That said, I’m sceptical that academia, at the collective and institutional level rather than at the level of individual researchers (amongst whom I count many good friends), is invariably the innocent party in all of this. Sometimes in the groves of academe one sees something of the self-interestedness and closed shop protectionism of a medieval guild, and current debates should be viewed in the context of a publishing model that gives academics near-exclusive control over what gets published. A plausible case could probably be made for saying that one of the journal’s functions has been as a weapon with which to exert control over disciplinary territory. On the academic side of the drawbridge, the thinking often seems to be, roughly, that so long as my institution can pay the subscriptions, paywalls aren’t a problem for me.

Latent in this issue of disciplinary control is the complex topic of peer review. I shall save looking at that for future posts. For now, I want just to observe that academic hostility to publishers is largely a modern phenomenon. SPARC was formed as recently as 1997 – and that development came from the library community rather than directly from researchers. Computers have much to answer for, of course, and for a combination of reasons. In sum, however, they boil down to the fact that when journals were physical objects as well as intellectual ones, their production required the application of tangible, physical skills, such as typesetting and printing. (Yes, a university press was once precisely that. Oxford University Press stopped its own presses only in 1989.) Coordinating the activities of all those specialist trades took time and knowledge that publishers could supply. It took money too, of course. The printed journal had to be paid for, and since it would be accessible only locally at the places to which copies were distributed, it made sense to aggregate all the production costs and recoup them via subscription charges, paid primarily by the institutional libraries that constituted the bulk of customers.

Then came the personal computer, word processing and desktop typesetting. Authors were generally content to limit their efforts at styling their articles to what could be accomplished using basic word processor capabilities. Was that because typesetting turned out to be unexpectedly arcane and surprisingly difficult to do well, or just because publishers wanted to typeset journals their way and didn’t want to have to unpick each author’s attempt at attaining an aesthetically pleasing article? I’m not sure, but I guess the latter. Still, an awareness of DTP probably made a few authors wonder whether they couldn’t do more of what the publisher did. (And in mathematics, TeX and LaTeX actually did put typesetting in the hands of authors.)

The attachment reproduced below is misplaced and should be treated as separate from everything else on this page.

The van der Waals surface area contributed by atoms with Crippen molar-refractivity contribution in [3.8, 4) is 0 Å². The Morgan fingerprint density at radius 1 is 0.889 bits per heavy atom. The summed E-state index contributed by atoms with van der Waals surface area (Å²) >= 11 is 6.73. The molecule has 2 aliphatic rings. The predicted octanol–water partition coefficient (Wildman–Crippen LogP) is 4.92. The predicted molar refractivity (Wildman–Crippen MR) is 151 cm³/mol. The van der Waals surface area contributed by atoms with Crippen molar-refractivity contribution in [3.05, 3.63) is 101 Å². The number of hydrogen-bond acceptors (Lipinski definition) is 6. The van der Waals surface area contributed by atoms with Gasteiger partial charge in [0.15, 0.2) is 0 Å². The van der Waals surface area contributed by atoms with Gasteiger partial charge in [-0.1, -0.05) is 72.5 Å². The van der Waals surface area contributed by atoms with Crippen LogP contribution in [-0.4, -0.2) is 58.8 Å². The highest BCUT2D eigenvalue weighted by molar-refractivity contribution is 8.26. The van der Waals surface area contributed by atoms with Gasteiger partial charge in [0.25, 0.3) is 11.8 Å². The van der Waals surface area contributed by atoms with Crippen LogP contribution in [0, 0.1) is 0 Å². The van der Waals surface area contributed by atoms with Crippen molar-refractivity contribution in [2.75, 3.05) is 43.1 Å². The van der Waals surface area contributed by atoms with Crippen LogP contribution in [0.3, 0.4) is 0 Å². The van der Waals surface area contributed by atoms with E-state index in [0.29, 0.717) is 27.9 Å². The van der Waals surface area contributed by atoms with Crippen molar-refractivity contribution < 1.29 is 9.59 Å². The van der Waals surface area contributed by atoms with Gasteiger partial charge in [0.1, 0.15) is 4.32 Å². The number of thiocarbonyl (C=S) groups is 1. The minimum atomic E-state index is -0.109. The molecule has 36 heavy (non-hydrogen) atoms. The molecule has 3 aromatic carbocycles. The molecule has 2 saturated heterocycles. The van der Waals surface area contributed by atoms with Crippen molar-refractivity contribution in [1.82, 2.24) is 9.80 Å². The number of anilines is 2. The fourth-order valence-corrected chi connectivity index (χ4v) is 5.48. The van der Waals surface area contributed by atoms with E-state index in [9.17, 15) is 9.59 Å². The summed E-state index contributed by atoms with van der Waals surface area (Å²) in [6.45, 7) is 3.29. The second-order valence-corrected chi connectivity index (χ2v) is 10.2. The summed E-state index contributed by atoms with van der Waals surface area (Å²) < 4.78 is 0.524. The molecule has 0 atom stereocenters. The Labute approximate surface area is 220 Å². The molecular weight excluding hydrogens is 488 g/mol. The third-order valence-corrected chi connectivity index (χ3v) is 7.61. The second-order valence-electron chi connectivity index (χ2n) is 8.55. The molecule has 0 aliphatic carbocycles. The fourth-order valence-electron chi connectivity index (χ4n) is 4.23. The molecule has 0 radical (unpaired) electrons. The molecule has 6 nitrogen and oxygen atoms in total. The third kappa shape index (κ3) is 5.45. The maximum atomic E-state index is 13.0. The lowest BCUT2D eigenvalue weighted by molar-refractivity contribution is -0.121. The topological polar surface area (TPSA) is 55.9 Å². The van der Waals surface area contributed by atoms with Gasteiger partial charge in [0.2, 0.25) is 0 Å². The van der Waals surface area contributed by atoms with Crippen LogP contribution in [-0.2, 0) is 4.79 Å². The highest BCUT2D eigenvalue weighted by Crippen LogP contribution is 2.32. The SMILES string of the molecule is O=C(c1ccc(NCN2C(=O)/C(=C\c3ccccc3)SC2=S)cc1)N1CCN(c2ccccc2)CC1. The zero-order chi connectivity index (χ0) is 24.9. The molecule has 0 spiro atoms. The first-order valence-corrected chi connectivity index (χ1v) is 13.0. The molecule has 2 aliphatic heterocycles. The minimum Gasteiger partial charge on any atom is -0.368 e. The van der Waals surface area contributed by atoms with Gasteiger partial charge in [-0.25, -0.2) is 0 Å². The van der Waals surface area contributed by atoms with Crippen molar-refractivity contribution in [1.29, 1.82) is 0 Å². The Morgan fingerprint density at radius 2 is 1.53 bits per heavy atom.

In the early 1990s the Web arrived, capitalizing on the infrastructure of the internet. Global information dissemination had never been so easy. People began to ask how essential all that nice styling stuff was that publishers do in any case. And then, do we really need printed journals? Thus we reach the present day, when on the face of it the case for the publisher has never looked so dubious. Learning that Elsevier makes profits of 40% on STM journals does little to strengthen the case, but when you come to think about it, the issue of profit might be something of a red herring. Other suppliers to and participants in the scientific research process than publishers are rarely castigated for daring to take more in revenue than is needed to cover their costs. That NMR spectrometer? It came from a profitable company. Your reagents supplier of choice? Probably not a big loss maker. And the maker of the laptop on which you’re writing up your results? $7bn net profits in Q4 of 2011, I gather.

So why should publishers’ profits arouse such ire? Presumably because it is felt that now, in the digital era, publishers contribute essentially no value at all. However, if it really were the case that publishers contributed precisely nothing, wouldn’t their profit margins be stratospherically higher than current levels? Alright, it could be that all those thousands of people working for publishers really are just sitting around drinking coffee all day, but if that were the case I suspect the shareholders would have found out by now. No, more likely is that the majority of those publishers’ employees (many of them graduates with a fondness still for their original academic disciplines) are doing substantive jobs that make a real contribution to the dissemination of academic research findings in a form which, with the occasional sorry exception, provides a sound basis for further research. Undoubtedly many of the skills involved are less materially grounded than the old crafts of hot-metal typesetting and printing, and for sure the costs of producing an all-electronic journal are considerably lower than those involved with printed journals. But it would be a mistake to think that journals – even electronic journals – cost nothing to develop, publish, maintain and extend. If profit truly is without honour then maybe we should think seriously about the public sector taking over the job of journal publishing. But a small voice in the back of my head wonders by how much overall publishing costs would actually fall. My suspicion is that the like-for-like publishing bill would end up roughly the same as now – maybe slightly less, perhaps slightly more – albeit with some of the costs redistributed to the point of near-invisibility.